- - - - - - - - - -
ranking = 1
keywords = anteromedial
(Clic here for more details about this article)

12/28. Compartment syndrome after closed intramedullary nailing of the tibia: a canine model and report of two cases.

    Two patients developed an anterior tibial compartment syndrome after closed reamed intramedullary nailing of their fractured tibial shaft. Subsequently, a study was undertaken using a canine model to evaluate the risk of compartment syndrome after this operative procedure. A closed tibial fracture was created in 20 mongrel canines by applying a torsional load localized to the tibial shaft through a stress riser made with an intramedullary drill. Compartment pressures were measured in the canine anterolateral and deep posterior leg compartments. In 10 dogs, closed intramedullary nailing with reaming was performed while compartment pressures were measured. The remaining 10 dogs served as controls. Compartment pressures were monitored for 4 hours. In the experimental group, one dog attained and maintained a pressure greater than 50 mm Hg; a second dog maintained a pressure of 20 mm Hg during the postoperative monitoring period. In both of these cases, fasciotomy reduced the pressures to zero. The high tissue pressure readings were localized to the anterolateral muscle compartment. In the control group, no pressures higher than 8 mm Hg were recorded. Compartment syndrome is a potential complication of closed intramedullary nailing of the tibia, and the anterior muscle compartment appears to be the one most at risk. Therefore, perioperative tissue pressure monitoring is recommended.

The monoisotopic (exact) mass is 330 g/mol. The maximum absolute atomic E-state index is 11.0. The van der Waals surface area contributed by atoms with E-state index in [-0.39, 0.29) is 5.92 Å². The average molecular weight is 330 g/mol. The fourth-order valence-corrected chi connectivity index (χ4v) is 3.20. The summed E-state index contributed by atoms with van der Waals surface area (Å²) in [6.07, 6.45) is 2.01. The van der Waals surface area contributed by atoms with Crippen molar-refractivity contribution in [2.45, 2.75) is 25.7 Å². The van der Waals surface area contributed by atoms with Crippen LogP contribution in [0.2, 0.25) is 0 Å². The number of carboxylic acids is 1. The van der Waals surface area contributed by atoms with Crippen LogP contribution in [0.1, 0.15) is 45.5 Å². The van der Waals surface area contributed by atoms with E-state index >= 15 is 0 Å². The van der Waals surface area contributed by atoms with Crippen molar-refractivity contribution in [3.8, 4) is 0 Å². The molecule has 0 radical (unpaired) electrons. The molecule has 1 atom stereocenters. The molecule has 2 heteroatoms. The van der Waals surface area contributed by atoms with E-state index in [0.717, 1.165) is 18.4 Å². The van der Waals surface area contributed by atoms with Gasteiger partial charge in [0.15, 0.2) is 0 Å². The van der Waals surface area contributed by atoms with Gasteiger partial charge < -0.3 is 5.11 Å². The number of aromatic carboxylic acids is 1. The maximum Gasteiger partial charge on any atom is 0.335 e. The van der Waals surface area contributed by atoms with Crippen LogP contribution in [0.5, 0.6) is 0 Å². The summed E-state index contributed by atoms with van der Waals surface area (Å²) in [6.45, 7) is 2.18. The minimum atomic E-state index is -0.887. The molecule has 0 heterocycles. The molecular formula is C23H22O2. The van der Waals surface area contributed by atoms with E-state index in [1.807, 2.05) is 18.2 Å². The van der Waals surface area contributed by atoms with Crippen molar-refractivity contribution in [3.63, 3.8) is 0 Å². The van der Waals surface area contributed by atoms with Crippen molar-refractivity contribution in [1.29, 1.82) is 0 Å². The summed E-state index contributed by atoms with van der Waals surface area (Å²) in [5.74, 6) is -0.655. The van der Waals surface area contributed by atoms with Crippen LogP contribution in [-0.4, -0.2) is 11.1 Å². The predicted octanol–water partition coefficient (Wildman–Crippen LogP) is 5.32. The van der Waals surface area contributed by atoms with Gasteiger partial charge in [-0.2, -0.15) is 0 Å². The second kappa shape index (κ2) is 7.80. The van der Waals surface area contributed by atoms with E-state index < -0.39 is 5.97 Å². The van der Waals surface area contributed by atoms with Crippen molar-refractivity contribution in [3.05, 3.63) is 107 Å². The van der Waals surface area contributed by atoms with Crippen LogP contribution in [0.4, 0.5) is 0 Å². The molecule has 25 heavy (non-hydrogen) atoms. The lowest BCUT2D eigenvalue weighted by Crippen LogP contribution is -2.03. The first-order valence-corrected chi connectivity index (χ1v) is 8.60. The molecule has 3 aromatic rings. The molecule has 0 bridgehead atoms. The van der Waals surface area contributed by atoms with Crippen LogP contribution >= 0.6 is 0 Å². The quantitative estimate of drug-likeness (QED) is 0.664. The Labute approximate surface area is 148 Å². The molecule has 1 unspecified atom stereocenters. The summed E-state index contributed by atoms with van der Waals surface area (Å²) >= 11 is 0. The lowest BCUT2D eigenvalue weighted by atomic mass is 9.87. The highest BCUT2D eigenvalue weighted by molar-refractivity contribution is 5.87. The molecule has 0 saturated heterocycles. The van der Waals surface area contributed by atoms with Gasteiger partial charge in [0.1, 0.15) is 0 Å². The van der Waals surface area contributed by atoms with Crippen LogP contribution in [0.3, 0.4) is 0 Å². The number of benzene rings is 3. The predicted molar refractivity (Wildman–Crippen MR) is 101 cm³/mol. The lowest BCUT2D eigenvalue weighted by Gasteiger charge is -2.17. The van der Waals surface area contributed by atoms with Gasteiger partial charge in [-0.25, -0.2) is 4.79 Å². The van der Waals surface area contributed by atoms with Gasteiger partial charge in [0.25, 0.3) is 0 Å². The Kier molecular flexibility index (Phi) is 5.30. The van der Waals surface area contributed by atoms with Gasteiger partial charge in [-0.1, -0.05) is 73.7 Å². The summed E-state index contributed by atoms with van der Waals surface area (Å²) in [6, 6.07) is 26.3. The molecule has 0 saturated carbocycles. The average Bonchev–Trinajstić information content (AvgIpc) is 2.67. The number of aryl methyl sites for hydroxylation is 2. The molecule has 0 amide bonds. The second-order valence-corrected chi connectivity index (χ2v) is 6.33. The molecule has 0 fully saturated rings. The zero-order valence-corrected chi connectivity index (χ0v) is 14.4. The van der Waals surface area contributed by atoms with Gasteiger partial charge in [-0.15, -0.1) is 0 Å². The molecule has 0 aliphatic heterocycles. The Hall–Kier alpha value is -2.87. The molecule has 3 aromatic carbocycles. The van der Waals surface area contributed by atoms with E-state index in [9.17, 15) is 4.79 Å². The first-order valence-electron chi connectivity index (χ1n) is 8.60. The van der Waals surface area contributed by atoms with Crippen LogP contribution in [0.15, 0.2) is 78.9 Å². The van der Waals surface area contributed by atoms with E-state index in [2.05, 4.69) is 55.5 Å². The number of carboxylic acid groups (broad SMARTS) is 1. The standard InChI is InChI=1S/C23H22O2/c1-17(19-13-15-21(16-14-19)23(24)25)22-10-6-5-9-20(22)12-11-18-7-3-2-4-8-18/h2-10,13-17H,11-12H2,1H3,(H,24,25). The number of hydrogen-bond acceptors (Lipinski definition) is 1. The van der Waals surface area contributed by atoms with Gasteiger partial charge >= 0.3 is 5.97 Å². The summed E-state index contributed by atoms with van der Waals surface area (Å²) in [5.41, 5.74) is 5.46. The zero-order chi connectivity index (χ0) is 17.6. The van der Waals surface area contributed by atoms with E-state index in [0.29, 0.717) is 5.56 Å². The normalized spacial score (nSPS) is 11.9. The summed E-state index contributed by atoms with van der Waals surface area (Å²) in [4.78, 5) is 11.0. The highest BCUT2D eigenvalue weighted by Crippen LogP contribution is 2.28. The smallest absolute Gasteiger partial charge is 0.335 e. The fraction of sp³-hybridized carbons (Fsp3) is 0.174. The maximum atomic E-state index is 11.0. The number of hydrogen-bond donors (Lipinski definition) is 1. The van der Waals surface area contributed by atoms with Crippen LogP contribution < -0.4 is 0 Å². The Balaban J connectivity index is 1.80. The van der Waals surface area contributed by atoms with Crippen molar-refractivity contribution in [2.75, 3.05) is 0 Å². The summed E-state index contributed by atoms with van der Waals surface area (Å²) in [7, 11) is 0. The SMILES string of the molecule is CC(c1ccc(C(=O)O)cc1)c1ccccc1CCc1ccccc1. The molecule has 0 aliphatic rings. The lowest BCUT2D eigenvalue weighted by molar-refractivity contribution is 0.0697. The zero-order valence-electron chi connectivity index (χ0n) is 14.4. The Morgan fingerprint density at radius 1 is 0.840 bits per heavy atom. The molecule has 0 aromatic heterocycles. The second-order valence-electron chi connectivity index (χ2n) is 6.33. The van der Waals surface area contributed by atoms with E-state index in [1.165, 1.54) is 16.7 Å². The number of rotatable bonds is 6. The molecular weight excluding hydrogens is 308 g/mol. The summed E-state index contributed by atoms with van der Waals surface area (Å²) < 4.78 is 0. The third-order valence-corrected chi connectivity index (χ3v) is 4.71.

- - - - - - - - - -
ranking = 2.5921491720511E-6
keywords = group
(Clic here for more details about this article)

13/28. Tibia nonunions treated by interlocked nailing: increased risk of infection after previous external fixation.